Parsha Pekudei: Ukraine
We all woke up to a different world this week. Thanks to the siege on Ukraine, the world as we know it is no longer the same. And this is not all bad. We got a bit complacent. A bit petty. So much time, energy and indignation spent on masks, pronouns and other silliness. Now we see there are bigger things at stake. We are once again in a battle of Good versus Evil. Truth versus Lies. Freedom versus Oppression.
It has been a while since we have seen a leader like the president of Ukraine, Volodymyr Zelensky. We are not used to seeing politicians standing up for anything other than their bid to get reelected. Appeasing their voter base, flip-flopping their way and changing scripts to suit whatever opinion is fashionable at the time and will gain the most ballots.
When is the last time we have seen a president or prime minister who is actually a hero? Who is willing to go down with his ship? Who stays behind with his people, knowing full well that his and his young family’s lives are at risk and in mortal danger. Who answers an American offer of safe passage out of Ukraine with, “The fight is here. I need ammunition, not a ride.” Downright Churchillian. If that doesn’t send a shiver down your spine, then you’re not alive.
Unfortunately some people are so locked in their pettiness and live with blinders on that they don’t see the magnitude of the moment. After services at Aish when I announced that we will say an extra paragraph of Psalms for the dire situation in Ukraine, someone, referring to the fact that Jews didn’t always fare so well there historically, said that Ukrainians are “reshaim” – evil people. Forgetting for a moment the foolishness of such a blanket generalization of a whole nation, I emphatically stated that this is about something more than just Ukraine. This is an assault on the free world as we know it. If Putin is successful routing Ukraine, then what is to stop him from continuing on to Nato-aligned nations that were once part of the USSR? And after that, what next? Inspiration for China to do the same no doubt.
Leaders like Putin need to be stopped in their tracks and many have noted how the West didn’t react with enough force and concern when he took over Crimea in 2014. At this point in the trajectory of world history we should be well-aware of the thinking and methodology of bad actors. There’s no appeasing them. Too many have tried to travel the Neville Chamberlin road of avoiding antagonizing evil leaders. But anyone with a bit of knowledge of history, or of how bad people think and work, know that evil people are never happy with whatever you give them. They do not see offers to avoid conflict as good-will gestures but of weakness. For them it’s a green light to continue and take more.
One of the more heartening aspects of this tragedy is seeing the world stand up and defend Ukraine and isolate Russia. In a matter of just over one week, Russia has been relegated to pariah-state status, sharing the bottom of the barrel with the likes of North Korea, Syria and Venezuela. If only such a reaction would have happened when Hitler began his evil pursuits of world domination when he took (actually, was given) the Sudentanland.
This week, General Mark A. Milley, the top military adviser to President Biden, said, “In standing up to an invading country that dwarfs their own and demonstrating their willingness to die to protect it, fighting Ukrainian people have become the eyes and ears of the world.”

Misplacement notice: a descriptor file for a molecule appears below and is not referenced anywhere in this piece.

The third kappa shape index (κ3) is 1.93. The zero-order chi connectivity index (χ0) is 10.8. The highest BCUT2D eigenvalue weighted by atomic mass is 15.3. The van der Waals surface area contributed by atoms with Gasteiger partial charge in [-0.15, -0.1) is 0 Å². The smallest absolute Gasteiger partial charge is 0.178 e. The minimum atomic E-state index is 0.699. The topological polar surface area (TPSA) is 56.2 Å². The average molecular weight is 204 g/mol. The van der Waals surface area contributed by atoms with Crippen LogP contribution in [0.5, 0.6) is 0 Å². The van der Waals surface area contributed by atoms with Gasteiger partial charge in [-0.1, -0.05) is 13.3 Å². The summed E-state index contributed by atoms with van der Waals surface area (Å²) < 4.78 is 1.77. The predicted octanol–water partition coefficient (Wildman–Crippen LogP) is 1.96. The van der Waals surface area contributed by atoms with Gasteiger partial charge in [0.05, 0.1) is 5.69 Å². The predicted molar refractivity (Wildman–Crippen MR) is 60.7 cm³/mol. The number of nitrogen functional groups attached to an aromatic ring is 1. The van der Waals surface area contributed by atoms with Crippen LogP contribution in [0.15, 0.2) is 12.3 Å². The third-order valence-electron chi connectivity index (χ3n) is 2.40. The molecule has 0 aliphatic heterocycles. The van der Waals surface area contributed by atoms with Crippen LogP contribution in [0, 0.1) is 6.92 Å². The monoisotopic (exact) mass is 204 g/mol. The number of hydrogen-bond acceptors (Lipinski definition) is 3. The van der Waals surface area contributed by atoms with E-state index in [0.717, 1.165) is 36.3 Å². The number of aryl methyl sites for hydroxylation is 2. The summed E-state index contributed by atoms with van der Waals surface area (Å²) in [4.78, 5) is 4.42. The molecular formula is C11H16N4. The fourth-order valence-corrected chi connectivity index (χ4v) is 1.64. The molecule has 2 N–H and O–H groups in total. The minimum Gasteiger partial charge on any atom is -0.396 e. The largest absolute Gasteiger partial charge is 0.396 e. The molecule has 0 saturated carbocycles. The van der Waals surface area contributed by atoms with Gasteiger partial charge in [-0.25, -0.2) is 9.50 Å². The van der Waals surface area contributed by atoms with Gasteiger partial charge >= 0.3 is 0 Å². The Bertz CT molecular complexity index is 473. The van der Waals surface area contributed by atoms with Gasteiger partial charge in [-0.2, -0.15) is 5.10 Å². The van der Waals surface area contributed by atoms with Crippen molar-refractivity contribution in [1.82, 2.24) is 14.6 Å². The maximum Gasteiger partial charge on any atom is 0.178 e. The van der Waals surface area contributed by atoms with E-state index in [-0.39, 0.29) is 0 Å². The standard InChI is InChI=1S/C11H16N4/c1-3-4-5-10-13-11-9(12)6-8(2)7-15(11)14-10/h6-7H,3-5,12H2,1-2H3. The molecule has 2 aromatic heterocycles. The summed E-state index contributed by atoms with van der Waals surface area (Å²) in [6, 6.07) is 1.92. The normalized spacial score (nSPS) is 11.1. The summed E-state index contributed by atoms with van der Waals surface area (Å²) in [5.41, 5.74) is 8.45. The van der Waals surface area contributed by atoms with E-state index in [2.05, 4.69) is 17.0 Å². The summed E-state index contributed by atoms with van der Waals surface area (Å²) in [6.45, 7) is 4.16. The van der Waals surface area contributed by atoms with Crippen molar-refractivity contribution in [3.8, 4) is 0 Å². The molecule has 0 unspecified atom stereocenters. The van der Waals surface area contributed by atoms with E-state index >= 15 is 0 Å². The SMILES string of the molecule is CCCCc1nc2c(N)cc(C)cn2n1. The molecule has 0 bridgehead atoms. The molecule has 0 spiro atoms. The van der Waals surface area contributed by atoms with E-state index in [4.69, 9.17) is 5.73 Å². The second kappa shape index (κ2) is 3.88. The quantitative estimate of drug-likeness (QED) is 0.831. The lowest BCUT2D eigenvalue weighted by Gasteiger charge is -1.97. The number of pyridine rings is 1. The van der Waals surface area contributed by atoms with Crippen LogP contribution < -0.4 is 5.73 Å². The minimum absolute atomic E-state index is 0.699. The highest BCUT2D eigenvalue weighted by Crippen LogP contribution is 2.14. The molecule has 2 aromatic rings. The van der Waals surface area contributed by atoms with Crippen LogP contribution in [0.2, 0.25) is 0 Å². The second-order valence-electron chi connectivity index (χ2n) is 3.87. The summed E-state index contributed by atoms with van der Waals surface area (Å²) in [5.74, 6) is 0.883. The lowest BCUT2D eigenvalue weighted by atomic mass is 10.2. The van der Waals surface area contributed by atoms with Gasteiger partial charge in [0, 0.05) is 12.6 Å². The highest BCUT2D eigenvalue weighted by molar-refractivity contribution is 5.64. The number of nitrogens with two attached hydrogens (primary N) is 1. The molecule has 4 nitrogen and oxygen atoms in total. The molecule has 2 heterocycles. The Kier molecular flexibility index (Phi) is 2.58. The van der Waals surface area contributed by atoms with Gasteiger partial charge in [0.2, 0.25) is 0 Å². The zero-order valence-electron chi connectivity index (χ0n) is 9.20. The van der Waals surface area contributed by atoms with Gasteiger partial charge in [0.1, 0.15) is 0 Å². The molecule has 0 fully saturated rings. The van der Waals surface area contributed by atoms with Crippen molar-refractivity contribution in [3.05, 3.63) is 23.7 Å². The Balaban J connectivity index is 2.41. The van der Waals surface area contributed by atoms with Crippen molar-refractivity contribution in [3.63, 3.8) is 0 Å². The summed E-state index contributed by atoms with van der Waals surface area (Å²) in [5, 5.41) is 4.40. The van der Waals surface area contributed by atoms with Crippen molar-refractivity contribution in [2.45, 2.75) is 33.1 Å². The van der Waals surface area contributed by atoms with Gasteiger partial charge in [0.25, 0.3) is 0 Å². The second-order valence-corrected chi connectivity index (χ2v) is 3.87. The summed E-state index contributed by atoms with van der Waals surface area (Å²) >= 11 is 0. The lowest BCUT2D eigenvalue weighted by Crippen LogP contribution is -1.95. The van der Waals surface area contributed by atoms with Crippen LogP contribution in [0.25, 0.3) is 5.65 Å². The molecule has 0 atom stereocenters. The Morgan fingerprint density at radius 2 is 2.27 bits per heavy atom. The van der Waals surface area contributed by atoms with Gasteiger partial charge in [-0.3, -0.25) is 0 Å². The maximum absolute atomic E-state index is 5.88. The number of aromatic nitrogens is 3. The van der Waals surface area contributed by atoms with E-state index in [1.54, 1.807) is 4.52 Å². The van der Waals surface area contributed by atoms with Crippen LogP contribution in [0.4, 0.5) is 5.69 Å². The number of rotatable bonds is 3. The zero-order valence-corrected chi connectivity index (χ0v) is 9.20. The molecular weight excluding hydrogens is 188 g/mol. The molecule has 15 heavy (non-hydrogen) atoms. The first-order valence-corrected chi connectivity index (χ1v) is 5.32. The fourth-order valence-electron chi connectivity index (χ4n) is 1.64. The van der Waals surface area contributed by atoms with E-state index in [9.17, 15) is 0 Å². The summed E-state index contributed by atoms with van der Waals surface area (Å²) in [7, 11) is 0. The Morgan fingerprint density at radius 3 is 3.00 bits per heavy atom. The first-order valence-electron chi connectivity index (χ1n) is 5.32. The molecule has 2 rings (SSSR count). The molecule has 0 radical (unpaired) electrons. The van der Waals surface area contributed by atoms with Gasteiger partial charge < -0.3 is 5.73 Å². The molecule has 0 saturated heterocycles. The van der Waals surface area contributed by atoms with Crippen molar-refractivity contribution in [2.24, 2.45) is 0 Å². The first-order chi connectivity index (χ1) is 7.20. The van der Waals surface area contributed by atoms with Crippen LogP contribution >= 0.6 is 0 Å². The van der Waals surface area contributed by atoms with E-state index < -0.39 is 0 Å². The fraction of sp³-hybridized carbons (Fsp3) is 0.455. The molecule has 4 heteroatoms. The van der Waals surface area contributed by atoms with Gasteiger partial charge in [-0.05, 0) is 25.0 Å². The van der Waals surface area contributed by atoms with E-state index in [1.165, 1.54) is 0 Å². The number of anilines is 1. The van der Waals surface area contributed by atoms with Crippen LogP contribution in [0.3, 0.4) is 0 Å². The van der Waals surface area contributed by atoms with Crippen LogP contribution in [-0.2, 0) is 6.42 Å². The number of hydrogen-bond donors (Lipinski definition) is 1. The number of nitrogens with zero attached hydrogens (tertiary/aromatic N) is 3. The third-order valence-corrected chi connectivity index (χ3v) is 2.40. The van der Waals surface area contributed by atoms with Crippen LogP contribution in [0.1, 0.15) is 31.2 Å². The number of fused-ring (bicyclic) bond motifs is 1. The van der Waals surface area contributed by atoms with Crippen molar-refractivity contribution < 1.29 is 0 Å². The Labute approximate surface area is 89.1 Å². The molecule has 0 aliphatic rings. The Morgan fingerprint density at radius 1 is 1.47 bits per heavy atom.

We Jewish people know all about standing up to enemies that dwarf us in numbers and power. We have been doing it for centuries and continue to do so. Think Chanukah, ’67 Six-Day War or present day Iran.
A number of people have compared Zelensky to Mordechai. As you may recall, the events surrounding the drama of Purim started when Mordechai refused to bow to Haman much the way Zelensky has refused to bow to Putin. Mordechai was not very popular at the outset for stirring up a hornet’s nest and attracting the wrath of Haman to wipe out the Jews of Persia. And in a similar way Zelensky at first was questioned, as in the op-ed piece in The New York Times that claimed he was in way over his head. There was significant hesitancy to back him when Russia started its war rumblings.
But thanks to Mordechai’s bravery, the bravery of Esther whom he convinced to speak up to King Achashverosh for the Jews, and rallying the troops that Esther demanded in her request to have everyone fast on her behalf, the tide was turned. And so too, thanks to Zelensky’s bravery, he has galvanized not only his own nation, but pretty much the entire world to support him in his fight against the wicked, murderous Putin. Is it any accident that the leader of Ukraine is Jewish? Maybe not.
It is recorded in the Megillah (9:1) in the telling of how the fate of the Jews changed so dramatically: בַּיּ֗וֹם אֲשֶׁ֨ר שִׂבְּר֜וּ אֹיְבֵ֤י הַיְּהוּדִים֙ לִשְׁל֣וֹט בָּהֶ֔ם וְנַהֲפ֣וֹךְ ה֔וּא אֲשֶׁ֨ר יִשְׁלְט֧וּ הַיְּהוּדִ֛ים הֵ֖מָּה בְּשֹׂנְאֵיהֶֽם – On the day that the Jewish people’s enemies anticipated ruling over them, it was reversed and the Jews ruled over their enemies.
We all wish that just as Mordechai and Esther were able to turn the tables on Haman’s designs, President Zelensky should have similar success and that Putin should suffer the same fate as Haman who was publically ridiculed, shamed and lost his life. And when that happens, just as we celebrate on Purim the downfall of horrible people who wish to destroy our world, we will celebrate the downfall of Putin.
But until then, we pray, we hope and we offer whatever assistance we are able to the brave people of Ukraine who are on the front lines of Freedom.
Well it’s too late tonight
To drag the past out into the light
But we’re not the same
We get to carry each other
Carry each other